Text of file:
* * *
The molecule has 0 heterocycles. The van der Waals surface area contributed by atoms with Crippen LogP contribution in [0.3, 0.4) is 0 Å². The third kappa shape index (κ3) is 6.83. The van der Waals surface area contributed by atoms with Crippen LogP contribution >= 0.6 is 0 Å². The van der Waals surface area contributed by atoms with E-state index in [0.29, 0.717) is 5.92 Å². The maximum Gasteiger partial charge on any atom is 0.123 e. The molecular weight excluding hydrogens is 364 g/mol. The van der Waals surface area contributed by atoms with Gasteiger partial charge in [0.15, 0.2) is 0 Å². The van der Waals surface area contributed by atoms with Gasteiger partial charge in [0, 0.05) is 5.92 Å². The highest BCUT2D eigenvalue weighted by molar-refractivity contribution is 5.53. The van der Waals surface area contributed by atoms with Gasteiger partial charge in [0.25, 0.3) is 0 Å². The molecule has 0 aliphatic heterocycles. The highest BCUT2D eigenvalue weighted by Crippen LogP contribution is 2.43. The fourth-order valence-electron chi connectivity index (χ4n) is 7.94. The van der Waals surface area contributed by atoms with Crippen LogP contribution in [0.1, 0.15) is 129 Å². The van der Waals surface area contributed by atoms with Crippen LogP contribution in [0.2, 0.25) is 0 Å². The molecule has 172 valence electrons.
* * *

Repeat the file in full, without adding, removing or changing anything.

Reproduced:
The molecule has 0 heterocycles. The van der Waals surface area contributed by atoms with Crippen LogP contribution in [0.3, 0.4) is 0 Å². The third kappa shape index (κ3) is 6.83. The van der Waals surface area contributed by atoms with Crippen LogP contribution >= 0.6 is 0 Å². The van der Waals surface area contributed by atoms with E-state index in [0.29, 0.717) is 5.92 Å². The maximum Gasteiger partial charge on any atom is 0.123 e. The molecular weight excluding hydrogens is 364 g/mol. The van der Waals surface area contributed by atoms with Gasteiger partial charge in [0.15, 0.2) is 0 Å². The van der Waals surface area contributed by atoms with Gasteiger partial charge in [0, 0.05) is 5.92 Å². The highest BCUT2D eigenvalue weighted by molar-refractivity contribution is 5.53. The van der Waals surface area contributed by atoms with Gasteiger partial charge in [0.25, 0.3) is 0 Å². The molecule has 0 aliphatic heterocycles. The highest BCUT2D eigenvalue weighted by Crippen LogP contribution is 2.43. The fourth-order valence-electron chi connectivity index (χ4n) is 7.94. The van der Waals surface area contributed by atoms with Crippen LogP contribution in [0.1, 0.15) is 129 Å². The van der Waals surface area contributed by atoms with Crippen LogP contribution in [0.2, 0.25) is 0 Å². The molecule has 172 valence electrons.